Thursday, June 15, 2017

Whispered Voices at Kafka's

It was an ending to a great saga – and a beginning, too.

My good friend and ministerial colleague, Geoff Burdell, was on the threshold of leaving Dublin, after serving here for two years as first a member, and then House Director, of Teach Bhríde here in the city.  Geoff's parents and his parish priest invited us to dinner, down the road in Rathmines, at a restaurant called Kafka's.

It was a great night of catching up, enjoying one another's company, listening to stories of the last two years, talking about golf (the men played 18 holes that day), and answering the myriad questions from the Burdells about life in Dublin's fair city.

Throughout all this merriment, about halfway through our Guinness, a young couple came in and sat at the table next to us.  I didn't notice them much, save for the fact that the woman seemed to be from South America (at least, that's what I guessed from the accent).

Just as the food arrived, we did a simple thing, instinctive to us who labour in the vineyard.  Someone suggested grace, we clasped hands quickly, bowed our heads, and entered into a bit of gratitude: not only for the great food, but for the precious gathering of friends, the completion of much good work.  We didn't think a moment about it – just doing what we normally do.

As we were preparing to leave, at the end of the evening, the South American lady (I was right; turns out she was from Brazil) leaned over and said a few words to Geoff's mom, Jeanette.  It went something like this: "I was so inspired that all of you said grace tonight.  I've wanted to do this here in this city, but never thought I could.  Seeing you do this – now I am going to say grace at restaurants as well."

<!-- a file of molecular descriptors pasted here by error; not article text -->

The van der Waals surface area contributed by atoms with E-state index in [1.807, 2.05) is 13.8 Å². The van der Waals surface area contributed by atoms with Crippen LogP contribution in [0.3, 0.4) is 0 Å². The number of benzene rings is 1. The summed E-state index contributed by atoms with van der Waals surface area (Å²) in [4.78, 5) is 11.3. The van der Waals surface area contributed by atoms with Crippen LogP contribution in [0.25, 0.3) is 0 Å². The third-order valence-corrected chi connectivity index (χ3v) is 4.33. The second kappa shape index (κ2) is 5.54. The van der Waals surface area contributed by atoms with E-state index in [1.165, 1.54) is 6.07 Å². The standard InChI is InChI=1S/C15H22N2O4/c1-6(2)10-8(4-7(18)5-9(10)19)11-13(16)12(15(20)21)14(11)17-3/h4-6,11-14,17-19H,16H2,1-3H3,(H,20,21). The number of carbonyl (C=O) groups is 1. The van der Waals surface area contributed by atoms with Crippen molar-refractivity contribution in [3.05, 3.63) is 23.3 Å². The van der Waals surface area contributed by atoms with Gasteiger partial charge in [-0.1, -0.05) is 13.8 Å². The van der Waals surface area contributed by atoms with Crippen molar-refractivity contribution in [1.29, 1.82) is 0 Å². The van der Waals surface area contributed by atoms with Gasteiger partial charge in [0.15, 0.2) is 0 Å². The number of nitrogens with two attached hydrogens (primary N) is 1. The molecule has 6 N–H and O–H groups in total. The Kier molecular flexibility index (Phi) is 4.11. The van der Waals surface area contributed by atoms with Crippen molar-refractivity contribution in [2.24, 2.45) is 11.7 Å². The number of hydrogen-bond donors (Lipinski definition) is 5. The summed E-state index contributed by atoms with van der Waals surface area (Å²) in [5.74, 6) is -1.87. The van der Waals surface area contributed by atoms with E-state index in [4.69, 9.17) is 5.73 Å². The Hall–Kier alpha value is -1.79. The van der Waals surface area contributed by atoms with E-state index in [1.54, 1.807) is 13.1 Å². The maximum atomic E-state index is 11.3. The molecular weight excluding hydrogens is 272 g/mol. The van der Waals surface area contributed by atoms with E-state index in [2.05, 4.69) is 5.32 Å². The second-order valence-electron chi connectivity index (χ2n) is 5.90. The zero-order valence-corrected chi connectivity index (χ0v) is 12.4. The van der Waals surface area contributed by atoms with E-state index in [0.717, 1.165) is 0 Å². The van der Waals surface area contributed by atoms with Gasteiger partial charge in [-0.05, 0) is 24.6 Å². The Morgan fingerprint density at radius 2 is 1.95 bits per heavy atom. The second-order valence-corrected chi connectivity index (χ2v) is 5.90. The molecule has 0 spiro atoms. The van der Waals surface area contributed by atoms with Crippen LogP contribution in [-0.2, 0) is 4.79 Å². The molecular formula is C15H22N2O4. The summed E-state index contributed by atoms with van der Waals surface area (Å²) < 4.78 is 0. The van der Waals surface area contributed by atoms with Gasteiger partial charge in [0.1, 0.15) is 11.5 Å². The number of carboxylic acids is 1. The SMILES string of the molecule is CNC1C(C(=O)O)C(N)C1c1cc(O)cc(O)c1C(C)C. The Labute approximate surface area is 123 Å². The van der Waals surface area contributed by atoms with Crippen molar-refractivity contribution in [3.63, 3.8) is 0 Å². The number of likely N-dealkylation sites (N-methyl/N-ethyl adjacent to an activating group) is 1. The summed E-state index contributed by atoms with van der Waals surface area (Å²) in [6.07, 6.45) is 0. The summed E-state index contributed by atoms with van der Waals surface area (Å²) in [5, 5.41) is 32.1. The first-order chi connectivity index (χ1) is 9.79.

Jeanette shared this with me as we left Kafka's.  The significance of it was not lost on me – what a moment of quiet, seemingly insignificant witness can do to shape a landscape of prayer.

Two days ago, Geoff concluded his time in Dublin, boarding an airplane, heading back to weddings in the Midwest, and soon after that to seminary studies with the Congregation of Holy Cross.  I shall miss him greatly.  And I'm sure he could speak of the many theophanies that took place over the past two years.  But I'm also dead certain that the most important ones are the smallest – the searing, naive inquisitions by his school kids, the conversations after mass, the unheralded moments when divinity broke through in unexpected ways.

A lot like Kafka's, where whispered voices announced gratitude and grace.

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